The functionality of the scheduling algorithm can be visualized in the 3D plot shown in Figure 2, thanks to the system being of second order. The scheduling algorithm enforces the closed-loop system to operate in the region S: = { (x,x): v(x,x) £ r}, which corresponds to the space between the surfaces in the figure. The scheduling parameter starts at x = 1 and is constant up to the time the trajectory reaches the boundary of S (the ° point in the picture). At that point, a discontinuity in the scheduling parameter takes place because the right boundary of S has a concave shape close to x = 1 (viewed from the right) so that, if x were increased slightly from 1, a shrink of S would be obtained instead of an enlargement. Then, x jumps to a point where the region S enlarges as x increases (D) and continues increasing keeping the trajectory on the boundary of S. After the Ÿ point, the trajectory leaves the boundary of S and converges to the origin (of the (x1,x2) space) while the scheduling parameter is slowly decreased to its nominal value. One can observe that x is constant both when the trajectory reaches the boundary of S and when leaving it. The same result is shown in time domain in Figure 3.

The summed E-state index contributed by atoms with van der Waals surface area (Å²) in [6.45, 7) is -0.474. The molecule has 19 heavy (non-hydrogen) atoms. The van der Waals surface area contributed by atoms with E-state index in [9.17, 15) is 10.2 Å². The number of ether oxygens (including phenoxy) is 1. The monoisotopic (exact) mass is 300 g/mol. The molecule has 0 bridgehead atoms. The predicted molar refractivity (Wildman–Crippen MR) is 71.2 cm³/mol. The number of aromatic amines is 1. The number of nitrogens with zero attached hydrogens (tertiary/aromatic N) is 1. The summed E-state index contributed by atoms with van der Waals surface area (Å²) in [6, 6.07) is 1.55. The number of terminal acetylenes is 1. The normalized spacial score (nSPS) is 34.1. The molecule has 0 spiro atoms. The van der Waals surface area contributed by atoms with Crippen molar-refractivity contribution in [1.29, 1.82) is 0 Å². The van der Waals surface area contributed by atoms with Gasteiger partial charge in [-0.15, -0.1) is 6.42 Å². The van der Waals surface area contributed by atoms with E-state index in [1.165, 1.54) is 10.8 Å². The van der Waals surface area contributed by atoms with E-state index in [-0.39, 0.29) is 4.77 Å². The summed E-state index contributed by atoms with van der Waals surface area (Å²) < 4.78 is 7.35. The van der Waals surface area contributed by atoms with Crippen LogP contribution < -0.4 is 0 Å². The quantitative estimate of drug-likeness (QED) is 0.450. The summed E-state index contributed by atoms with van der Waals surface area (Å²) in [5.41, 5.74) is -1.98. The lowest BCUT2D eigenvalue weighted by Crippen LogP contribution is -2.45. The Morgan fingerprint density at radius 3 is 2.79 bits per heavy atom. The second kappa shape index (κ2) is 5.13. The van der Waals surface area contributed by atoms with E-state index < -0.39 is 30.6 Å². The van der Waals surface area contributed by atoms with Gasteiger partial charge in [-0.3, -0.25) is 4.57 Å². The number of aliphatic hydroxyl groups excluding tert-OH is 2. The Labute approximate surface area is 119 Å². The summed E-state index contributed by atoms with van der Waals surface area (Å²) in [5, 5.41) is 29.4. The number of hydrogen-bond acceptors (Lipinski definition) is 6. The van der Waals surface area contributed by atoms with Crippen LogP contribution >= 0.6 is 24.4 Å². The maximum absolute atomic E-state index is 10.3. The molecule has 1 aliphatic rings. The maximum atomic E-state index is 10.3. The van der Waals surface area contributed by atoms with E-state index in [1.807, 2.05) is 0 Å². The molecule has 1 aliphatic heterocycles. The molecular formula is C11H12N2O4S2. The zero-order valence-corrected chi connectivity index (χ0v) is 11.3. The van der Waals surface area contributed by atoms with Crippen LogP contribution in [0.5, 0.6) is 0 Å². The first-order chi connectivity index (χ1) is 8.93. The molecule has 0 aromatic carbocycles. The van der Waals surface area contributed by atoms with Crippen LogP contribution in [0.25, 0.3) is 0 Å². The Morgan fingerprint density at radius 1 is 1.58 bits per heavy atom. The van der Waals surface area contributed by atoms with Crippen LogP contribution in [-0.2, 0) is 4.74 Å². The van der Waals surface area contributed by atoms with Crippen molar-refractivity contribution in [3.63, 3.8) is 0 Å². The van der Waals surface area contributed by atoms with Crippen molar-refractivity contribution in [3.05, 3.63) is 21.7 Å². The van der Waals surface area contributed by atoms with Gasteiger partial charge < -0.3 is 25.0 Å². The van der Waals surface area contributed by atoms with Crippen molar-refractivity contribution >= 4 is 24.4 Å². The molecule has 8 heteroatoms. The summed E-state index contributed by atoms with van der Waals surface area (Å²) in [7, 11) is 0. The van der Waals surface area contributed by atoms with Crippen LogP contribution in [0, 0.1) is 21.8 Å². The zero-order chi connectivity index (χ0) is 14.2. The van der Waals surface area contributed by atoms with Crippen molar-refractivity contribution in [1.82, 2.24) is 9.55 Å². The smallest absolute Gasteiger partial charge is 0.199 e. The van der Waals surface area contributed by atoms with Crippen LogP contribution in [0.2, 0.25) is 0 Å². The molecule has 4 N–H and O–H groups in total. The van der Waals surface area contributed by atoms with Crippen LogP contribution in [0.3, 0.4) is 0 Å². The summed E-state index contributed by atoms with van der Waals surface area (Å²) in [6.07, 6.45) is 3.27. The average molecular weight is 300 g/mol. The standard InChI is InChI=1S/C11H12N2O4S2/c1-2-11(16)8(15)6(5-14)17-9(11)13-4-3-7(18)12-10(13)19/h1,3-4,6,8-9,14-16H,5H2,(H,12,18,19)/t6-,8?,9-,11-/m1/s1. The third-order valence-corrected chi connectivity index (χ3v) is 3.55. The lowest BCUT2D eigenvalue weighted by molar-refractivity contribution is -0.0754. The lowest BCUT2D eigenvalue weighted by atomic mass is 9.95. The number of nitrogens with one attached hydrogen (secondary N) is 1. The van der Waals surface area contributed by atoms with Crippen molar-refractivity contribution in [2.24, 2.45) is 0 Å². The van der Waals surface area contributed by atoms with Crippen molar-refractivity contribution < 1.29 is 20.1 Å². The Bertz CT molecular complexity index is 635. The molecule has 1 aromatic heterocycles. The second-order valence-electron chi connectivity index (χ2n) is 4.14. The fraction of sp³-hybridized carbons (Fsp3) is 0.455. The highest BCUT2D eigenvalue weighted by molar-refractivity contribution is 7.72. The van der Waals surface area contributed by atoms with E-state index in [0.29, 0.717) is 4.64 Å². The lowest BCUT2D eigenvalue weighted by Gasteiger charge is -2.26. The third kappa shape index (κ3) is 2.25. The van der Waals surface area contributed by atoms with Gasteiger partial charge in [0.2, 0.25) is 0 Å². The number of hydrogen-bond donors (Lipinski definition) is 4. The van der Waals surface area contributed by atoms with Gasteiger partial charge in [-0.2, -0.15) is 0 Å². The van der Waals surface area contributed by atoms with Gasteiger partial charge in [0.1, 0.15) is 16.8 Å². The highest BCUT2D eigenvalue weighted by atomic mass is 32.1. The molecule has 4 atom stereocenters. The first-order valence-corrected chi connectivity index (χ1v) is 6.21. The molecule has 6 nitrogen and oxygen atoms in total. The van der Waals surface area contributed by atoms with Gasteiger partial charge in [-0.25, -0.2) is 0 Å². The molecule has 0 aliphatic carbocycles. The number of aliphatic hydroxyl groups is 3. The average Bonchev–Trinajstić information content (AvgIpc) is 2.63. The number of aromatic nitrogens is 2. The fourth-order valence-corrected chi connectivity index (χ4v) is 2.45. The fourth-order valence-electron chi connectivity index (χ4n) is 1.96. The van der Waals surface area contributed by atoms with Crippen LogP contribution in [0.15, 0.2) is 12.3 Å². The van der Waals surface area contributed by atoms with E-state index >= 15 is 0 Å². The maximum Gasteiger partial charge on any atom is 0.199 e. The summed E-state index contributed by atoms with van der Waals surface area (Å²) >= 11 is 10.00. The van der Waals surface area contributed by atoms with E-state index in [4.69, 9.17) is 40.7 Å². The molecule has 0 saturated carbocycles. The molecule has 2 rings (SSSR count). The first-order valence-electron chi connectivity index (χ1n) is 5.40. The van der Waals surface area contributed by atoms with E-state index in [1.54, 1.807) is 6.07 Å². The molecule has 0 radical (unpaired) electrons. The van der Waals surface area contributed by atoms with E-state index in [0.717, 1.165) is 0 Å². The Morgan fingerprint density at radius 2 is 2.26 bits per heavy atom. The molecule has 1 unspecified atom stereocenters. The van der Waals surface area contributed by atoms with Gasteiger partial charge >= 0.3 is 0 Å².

The effect of the parameter r on the closed-loop system performance can be seen in Figure 4. We see that the maximum value of r = 2 allows a faster convergence of the state than for the case r = 1. The scheduling parameter illustrates that a higher control gain is employed in the case r = 2 allowing the control signal to saturate as opposed to the case r = 1. One can also observe the monotonicity of the scheduling parameter in this case.

In Figure 5 we investigate the influence of the function r(x,x) in the performance of the closed-loop system and the scheduling parameter x(t). As previously mentioned, it might be of interest to reduce computation effort by choosing a closed form expression for as a function only of x. We make the following simple choice